On June 23, 2016, a small majority of voters in the United Kingdom ("U.K.") expressed their preference to quit membership of the European Union. Much has been, and will be, written elsewhere about various consequences of this decision for the U.K.. I would like to highlight an important implication for the post-Brexit European Union ("E.U.").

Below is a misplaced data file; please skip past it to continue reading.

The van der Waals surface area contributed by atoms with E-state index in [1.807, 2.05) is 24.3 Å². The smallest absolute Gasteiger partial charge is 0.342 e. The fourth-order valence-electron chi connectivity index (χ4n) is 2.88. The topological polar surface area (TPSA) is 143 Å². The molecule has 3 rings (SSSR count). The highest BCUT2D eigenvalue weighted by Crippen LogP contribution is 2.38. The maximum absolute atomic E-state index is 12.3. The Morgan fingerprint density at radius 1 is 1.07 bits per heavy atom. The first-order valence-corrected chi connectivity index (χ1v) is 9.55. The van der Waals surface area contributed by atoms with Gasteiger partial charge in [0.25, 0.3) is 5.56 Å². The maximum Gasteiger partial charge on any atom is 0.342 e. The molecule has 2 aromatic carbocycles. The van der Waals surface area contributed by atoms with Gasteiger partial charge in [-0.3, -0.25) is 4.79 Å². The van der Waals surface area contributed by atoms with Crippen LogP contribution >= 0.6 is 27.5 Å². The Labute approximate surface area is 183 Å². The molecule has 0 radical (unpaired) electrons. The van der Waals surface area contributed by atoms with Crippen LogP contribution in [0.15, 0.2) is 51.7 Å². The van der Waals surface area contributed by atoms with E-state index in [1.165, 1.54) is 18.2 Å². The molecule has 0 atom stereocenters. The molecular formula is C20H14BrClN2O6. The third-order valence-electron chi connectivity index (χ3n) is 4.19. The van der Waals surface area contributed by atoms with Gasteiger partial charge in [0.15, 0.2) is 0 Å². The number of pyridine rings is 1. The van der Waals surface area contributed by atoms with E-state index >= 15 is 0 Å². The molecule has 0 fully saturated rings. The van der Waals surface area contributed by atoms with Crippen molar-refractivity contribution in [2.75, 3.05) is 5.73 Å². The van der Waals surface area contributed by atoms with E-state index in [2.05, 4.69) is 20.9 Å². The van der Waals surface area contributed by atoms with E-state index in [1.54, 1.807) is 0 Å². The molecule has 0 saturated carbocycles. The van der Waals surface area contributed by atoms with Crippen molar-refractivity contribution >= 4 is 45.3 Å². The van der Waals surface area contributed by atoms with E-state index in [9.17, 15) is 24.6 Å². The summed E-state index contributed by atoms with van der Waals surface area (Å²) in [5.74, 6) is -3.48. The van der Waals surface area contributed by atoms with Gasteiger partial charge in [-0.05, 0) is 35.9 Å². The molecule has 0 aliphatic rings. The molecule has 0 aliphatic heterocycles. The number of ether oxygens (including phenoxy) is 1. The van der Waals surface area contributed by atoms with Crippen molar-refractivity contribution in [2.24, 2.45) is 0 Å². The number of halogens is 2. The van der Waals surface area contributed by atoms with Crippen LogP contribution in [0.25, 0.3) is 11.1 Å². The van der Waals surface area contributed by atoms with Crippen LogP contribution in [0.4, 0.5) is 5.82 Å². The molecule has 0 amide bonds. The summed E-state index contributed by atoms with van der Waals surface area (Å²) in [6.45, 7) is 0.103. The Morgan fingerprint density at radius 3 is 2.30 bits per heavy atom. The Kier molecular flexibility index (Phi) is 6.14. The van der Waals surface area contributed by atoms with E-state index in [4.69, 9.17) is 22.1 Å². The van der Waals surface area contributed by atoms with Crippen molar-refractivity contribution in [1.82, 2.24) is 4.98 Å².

Using 2014 GDP figures, the U.K. economy makes up 17.6% of the total GDP of the E.U., while Germany accounts for a larger, yet comparable, 20.7%. Removing the U.K. from the E.U., the economy of Germany would contribute more than 25% of total E.U. GDP, and be almost 40% larger than the next largest national economy, that of France. Time will tell what effects such a large imbalance of economic power will have on the governance and stability of the E.U.. With the U.K. gone, it will be much more difficult to view the E.U. as club of equals.